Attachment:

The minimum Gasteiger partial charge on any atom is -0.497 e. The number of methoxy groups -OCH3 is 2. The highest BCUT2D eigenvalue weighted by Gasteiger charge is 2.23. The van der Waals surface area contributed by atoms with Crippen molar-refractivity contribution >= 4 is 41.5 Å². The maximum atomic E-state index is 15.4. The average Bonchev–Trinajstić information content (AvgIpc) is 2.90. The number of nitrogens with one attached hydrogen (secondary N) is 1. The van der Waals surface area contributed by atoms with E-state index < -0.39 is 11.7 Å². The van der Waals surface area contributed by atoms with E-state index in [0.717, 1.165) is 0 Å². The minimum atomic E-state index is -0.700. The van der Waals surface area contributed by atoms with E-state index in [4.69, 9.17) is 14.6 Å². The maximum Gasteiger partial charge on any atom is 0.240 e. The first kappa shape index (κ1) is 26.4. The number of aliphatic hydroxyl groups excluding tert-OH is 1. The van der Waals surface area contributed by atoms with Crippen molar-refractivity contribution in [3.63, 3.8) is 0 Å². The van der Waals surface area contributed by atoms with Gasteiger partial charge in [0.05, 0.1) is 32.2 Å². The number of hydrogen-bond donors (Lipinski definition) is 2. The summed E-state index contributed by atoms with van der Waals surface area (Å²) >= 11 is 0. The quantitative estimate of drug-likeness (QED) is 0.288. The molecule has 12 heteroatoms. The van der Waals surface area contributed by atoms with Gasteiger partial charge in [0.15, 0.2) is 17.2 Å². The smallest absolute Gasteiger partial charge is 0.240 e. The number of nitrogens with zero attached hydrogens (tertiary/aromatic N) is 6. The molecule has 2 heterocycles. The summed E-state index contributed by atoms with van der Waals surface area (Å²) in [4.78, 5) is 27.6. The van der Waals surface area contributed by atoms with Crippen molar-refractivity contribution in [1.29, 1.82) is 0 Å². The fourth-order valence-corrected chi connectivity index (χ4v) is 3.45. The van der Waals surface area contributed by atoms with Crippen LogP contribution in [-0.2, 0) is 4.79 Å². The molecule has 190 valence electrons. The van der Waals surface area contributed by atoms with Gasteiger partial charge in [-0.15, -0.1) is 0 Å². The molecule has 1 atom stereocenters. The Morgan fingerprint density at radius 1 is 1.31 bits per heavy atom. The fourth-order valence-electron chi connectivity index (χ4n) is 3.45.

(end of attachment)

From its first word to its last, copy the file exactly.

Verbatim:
The minimum Gasteiger partial charge on any atom is -0.497 e. The number of methoxy groups -OCH3 is 2. The highest BCUT2D eigenvalue weighted by Gasteiger charge is 2.23. The van der Waals surface area contributed by atoms with Crippen molar-refractivity contribution >= 4 is 41.5 Å². The maximum atomic E-state index is 15.4. The average Bonchev–Trinajstić information content (AvgIpc) is 2.90. The number of nitrogens with one attached hydrogen (secondary N) is 1. The van der Waals surface area contributed by atoms with E-state index < -0.39 is 11.7 Å². The van der Waals surface area contributed by atoms with E-state index in [0.717, 1.165) is 0 Å². The minimum atomic E-state index is -0.700. The van der Waals surface area contributed by atoms with E-state index in [4.69, 9.17) is 14.6 Å². The maximum Gasteiger partial charge on any atom is 0.240 e. The first kappa shape index (κ1) is 26.4. The number of aliphatic hydroxyl groups excluding tert-OH is 1. The van der Waals surface area contributed by atoms with Crippen molar-refractivity contribution in [3.63, 3.8) is 0 Å². The van der Waals surface area contributed by atoms with Gasteiger partial charge in [0.05, 0.1) is 32.2 Å². The number of hydrogen-bond donors (Lipinski definition) is 2. The summed E-state index contributed by atoms with van der Waals surface area (Å²) >= 11 is 0. The quantitative estimate of drug-likeness (QED) is 0.288. The molecule has 12 heteroatoms. The van der Waals surface area contributed by atoms with Gasteiger partial charge in [0.15, 0.2) is 17.2 Å². The smallest absolute Gasteiger partial charge is 0.240 e. The number of nitrogens with zero attached hydrogens (tertiary/aromatic N) is 6. The molecule has 2 heterocycles. The summed E-state index contributed by atoms with van der Waals surface area (Å²) in [4.78, 5) is 27.6. The van der Waals surface area contributed by atoms with Crippen molar-refractivity contribution in [1.29, 1.82) is 0 Å². The fourth-order valence-corrected chi connectivity index (χ4v) is 3.45. The van der Waals surface area contributed by atoms with Crippen LogP contribution in [-0.2, 0) is 4.79 Å². The molecule has 190 valence electrons. The van der Waals surface area contributed by atoms with Gasteiger partial charge in [-0.15, -0.1) is 0 Å². The molecule has 1 atom stereocenters. The Morgan fingerprint density at radius 1 is 1.31 bits per heavy atom. The fourth-order valence-electron chi connectivity index (χ4n) is 3.45.